My criterion for a direct action is simple: The action must be direct, meaning as efficient as possible; it must have a clear objective, and it must be outside nomal structural avenues (police/proprietor notification/permission, permits, etc.) It must be small enough in number and narrow in scope to ensure efficiency. "Grassroots" organizing isn't direct enough to be considered a direct action (although may be absolutely wanted or warrented depending on the subject at hand). It must acomplish, at least in part, its objective. If you have a rock and throw it at a Starbuck's window and your objective is to create an economic loss on Starbuck's side and your rock shatters the glass; objective met. Now that is a direct action. It was you creating a situation that meets your objective in an efficient manner without going though any structual demands by external forces. You can claim that it wasn't effective, as it will only take 1400 dollars to fix the window, and really, Starbucks spends more on food delivery for monthly meetings. But it doesn't stand to reason that you didn't commit a direct action against oppressors because of its ineffectiveness.


    I certainly never said that class didn't exist. Of course it exists and you should acknowledge the fact that your group may be diverse in that respect. But what relevence does it have when your overall goal is to break down class barriers? Why mantain that social order inside of your organization and then have it affect the interpersonal relations within that group, and ultimately outside of that group onto those you're trying to affect with classless mutual aid? There's a disconnect in your methodology .
     
  6. manvsmaritoni

    manvsmaritoniActive Member Forum Member


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    Mar 12, 2010
     
    this is not at all how i feel. what i meant is that it is comforting to know they cannot win. either we win or we all lose, in the long run at least.

    ...yeah i tend to repeat myself sometimes...i do remember the fellow with the whack statements, not my friend though, i had never met him before. i strongly disagree with his statements, but you know that.
     
  7. butcher

    butcherExperienced Member Uploader Experienced member Forum Member


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    Sep 8, 2009
     
    I never said you did, rather its a stoopid contention on behalf of the FNB chapters that put forward this perspective.
    Moreover, I repeat:
    Class barriers can and do affect interpersonal relations, especially when they are not explicitly dealt with in the open. Pretending it doesn't exist maintains class barriers, the goal is to challenge them.
     
  8. butcher

    butcherExperienced Member Uploader Experienced member Forum Member


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    Sep 8, 2009
     
    I look in the fridge, i've run out of milk, I decided to walk to the shops to buy some more (objective), I walk the quickest route there (efficient), I successfully purchase milk at the shops, thus accomplishing my objective and I failed to notify the State of my intentions. Have I just engaged in a direct action?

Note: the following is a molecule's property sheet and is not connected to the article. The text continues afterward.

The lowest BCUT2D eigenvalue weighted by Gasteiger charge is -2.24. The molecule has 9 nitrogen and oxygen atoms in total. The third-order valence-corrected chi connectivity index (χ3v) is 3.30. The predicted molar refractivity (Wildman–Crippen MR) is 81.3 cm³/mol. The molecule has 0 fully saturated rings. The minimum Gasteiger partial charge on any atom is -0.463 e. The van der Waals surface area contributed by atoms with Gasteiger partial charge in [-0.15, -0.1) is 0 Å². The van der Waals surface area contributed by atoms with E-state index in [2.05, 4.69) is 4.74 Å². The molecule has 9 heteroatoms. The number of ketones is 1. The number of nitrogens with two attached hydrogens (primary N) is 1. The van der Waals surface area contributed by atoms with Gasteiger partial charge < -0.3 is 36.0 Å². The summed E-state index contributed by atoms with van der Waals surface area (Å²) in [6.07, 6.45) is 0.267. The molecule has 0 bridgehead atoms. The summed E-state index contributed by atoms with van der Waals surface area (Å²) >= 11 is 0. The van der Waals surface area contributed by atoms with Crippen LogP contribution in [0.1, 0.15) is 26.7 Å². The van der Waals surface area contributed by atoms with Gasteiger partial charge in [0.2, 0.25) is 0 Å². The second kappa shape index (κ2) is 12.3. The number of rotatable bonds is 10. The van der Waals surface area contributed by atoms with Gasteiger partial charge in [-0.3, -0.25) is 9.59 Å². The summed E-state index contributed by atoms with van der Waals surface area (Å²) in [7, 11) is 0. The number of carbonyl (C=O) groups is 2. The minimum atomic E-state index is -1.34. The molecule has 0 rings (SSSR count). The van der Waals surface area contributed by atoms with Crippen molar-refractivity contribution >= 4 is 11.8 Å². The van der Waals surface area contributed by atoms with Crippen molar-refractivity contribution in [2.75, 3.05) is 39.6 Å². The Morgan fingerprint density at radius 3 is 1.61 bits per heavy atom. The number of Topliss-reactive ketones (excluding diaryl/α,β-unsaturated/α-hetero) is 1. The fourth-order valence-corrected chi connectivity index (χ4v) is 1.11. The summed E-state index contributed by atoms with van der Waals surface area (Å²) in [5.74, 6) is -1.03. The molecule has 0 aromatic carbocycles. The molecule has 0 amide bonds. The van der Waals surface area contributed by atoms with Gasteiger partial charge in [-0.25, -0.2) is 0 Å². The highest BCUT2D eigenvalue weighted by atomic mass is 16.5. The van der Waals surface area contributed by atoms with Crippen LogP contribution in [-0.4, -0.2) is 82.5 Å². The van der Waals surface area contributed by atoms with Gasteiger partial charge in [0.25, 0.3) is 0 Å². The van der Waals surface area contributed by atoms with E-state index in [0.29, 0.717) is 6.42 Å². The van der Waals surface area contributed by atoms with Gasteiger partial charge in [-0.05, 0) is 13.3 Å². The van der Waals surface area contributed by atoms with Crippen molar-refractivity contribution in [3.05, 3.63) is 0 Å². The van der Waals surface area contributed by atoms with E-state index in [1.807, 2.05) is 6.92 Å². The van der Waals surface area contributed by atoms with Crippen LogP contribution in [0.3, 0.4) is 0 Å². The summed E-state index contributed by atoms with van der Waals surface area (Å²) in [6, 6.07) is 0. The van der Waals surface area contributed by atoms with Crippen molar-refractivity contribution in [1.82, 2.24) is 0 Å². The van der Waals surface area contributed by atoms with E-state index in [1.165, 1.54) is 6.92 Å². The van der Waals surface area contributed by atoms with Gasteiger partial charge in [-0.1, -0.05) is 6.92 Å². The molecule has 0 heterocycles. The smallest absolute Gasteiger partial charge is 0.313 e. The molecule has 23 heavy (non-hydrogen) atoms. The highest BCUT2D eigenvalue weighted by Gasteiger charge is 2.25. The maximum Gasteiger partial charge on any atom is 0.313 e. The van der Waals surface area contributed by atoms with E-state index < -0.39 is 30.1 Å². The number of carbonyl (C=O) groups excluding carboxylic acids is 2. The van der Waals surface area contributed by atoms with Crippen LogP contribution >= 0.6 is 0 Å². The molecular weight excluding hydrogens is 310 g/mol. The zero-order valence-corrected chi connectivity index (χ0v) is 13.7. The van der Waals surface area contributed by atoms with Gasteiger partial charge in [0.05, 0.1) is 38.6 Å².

Come on dude! What makes direct action an explicitly political action?
    And what sort of political action is it? Conversely, what political action is not?
     
  9. ryan1980

    ryan1980Experienced Member Experienced member


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    Jul 9, 2010
     
    I disagreed with, "not mediated by 'representational' groups or persons, and prefigurative.", implicitly stating that I agreed with, "direct action is any action undertaken by subjugated groups to lesser or abolish their oppression".

    So, I thought we had already established the context that surrounds any direct action was freeing oneself or group from oppression. When you asked for my criterion, I gave you my baselines within that context. You're missing the subjective nature of what constitutes a 'political action' in the first place. Is the milk-buying act considered direct action? No. The shops are traditional outlets of commerce that the state regulates. If you're buying milk from a capitalist shop, then you reinforcing capitalist ethic and the state through the tax (straight sales or GST tax) they collect from you and the state needs no notification. They'll come if you don't pay the tax.. The question of whether direct action is 'political' or isn't depends on initial position. Do you feel oppressed by being out of milk? Direct action isn't owned by radicals and activists, it's a tactic and it can be implemented by anyone of any political persuasion. So we'd have to gague it all by its effectiveness to abolish whatever 'oppression' the person believes they're being restricted by, shouldered with or violated.
    YOU make it an explicit political action. Direct action is not restrictive and as a tactic can used and bent to achieve a goal, so asking who, what, when, where and why is pointless. Its supposed to be flexible and aid with overall objectives and is the reason why anarchists and activists use it to great avail.